I picked up a copy of Frans Bengtsson’s The Longships without necessarily expecting very much of it. I’d had it recommended to me by an impeccable source, and I needed to immerse myself in all things Viking as part of preparation for a new book on Fenris’s finest, but first impressions weren’t good. The edition I own has one of the worst covers of any book I’ve ever seen (pictured in all its soporific glory). Someone’s even blogged on how ugly the English-language editions of this book are. I noted its length (over 400 pages, very dense print), that cover again, and wondered if my time wouldn’t be better spent elsewhere.
Swedish readers of this blog will be rolling their eyes about now, smug in the knowledge of how fantastic The Longships is. To be fair, it has the much cooler title of ‘Red Orm’ (Röde Orm) in the original, and I daresay the covers have a bit more energy about them too, but even in translation the book turns out to be utterly wonderful.
First published in the 1940s, it was (and still is?) a huge hit in Sweden. The prose takes a while to work its magic – it’s consciously written in the manner of an epic saga, and for the first few pages comes across as strangely stilted. Soon, though, the chapters start to flow by and the genius of the storytelling emerges. It’s very, very funny (in a remorselessly dry Scandinavian way) and, despite the characters being prone to regular bouts of drunken violence and motivated almost entirely by the pursuit of money, women and alcohol, surprisingly touching too.
Bengtsson’s style has made me think a lot about the craft of writing. The Longships has two characteristics that would make it, I think, almost unpublishable today: a pared-down, virtually adjective-free prose style, and a complete absence of an inner psychological narrative for the characters. Everything is on the surface: either told straightforwardly by the narrator, or given in actions and speech.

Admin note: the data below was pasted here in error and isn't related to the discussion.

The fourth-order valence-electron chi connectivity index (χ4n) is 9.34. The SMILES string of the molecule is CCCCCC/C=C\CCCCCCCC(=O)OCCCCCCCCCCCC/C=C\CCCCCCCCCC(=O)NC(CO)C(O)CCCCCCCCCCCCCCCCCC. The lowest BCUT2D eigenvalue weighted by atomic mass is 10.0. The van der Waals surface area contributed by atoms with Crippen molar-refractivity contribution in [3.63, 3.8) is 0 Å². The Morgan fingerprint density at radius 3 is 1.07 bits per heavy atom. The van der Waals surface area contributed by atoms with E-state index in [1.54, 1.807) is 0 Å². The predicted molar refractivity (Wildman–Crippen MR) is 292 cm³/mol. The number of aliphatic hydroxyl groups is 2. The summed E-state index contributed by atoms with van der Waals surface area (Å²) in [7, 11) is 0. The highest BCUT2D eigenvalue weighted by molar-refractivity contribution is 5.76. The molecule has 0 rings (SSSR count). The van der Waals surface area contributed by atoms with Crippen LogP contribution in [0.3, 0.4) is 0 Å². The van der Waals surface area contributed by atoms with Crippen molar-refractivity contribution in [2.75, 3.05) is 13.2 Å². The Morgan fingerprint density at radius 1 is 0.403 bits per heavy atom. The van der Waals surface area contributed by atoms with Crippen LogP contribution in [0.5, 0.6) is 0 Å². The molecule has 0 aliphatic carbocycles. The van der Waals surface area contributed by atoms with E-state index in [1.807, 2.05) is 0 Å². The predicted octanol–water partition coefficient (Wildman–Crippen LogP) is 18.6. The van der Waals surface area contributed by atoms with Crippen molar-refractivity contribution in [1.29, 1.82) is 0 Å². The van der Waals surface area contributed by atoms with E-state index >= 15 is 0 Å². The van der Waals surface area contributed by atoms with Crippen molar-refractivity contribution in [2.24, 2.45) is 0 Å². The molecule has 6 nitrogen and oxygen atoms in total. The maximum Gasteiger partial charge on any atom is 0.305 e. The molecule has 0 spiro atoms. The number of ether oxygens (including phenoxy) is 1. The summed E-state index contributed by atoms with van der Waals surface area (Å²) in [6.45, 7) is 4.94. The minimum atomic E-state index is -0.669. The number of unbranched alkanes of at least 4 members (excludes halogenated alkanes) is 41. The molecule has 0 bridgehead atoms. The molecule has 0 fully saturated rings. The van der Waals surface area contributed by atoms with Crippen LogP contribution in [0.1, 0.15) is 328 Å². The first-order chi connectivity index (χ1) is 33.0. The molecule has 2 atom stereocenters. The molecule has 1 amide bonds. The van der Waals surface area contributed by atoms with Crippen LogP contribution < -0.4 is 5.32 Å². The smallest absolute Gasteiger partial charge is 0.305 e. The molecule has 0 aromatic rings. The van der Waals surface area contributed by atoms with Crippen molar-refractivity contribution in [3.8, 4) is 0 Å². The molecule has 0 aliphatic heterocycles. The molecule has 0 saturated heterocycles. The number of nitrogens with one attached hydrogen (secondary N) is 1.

Writing successfully in this way, despite its naive aura of simplicity, is very hard: nothing is wasted, nothing is superfluous, there are no short-cuts. It’s traditional story-telling shorn of narrative tricks and literary flourishes – and it’s marvellous. Reading it is like greeting an old friend after many years apart and finding that they’re just as wonderful as you remembered them being and wishing you’d found a way to stay in better touch.
I enormously admire craft like Bengtsson’s, perhaps partly because it’s such an unfashionable way to write in a post-Joyce world of tricksy, story-free literary hocus-pocus. In a recent interview, the author Will Self said that ‘I don’t really write for readers. I think that’s the defining characteristic of being serious as a writer.’ By contrast, Bengtsson reportedly said that ‘I just wanted to write a story that people could enjoy reading, like The Three Musketeers or the Odyssey.’ To my mind that’s a far tougher and more impressive ambition. In The Longships he succeeds magnificently – if you’re as ignorant of the book as I was, I recommend trying it out.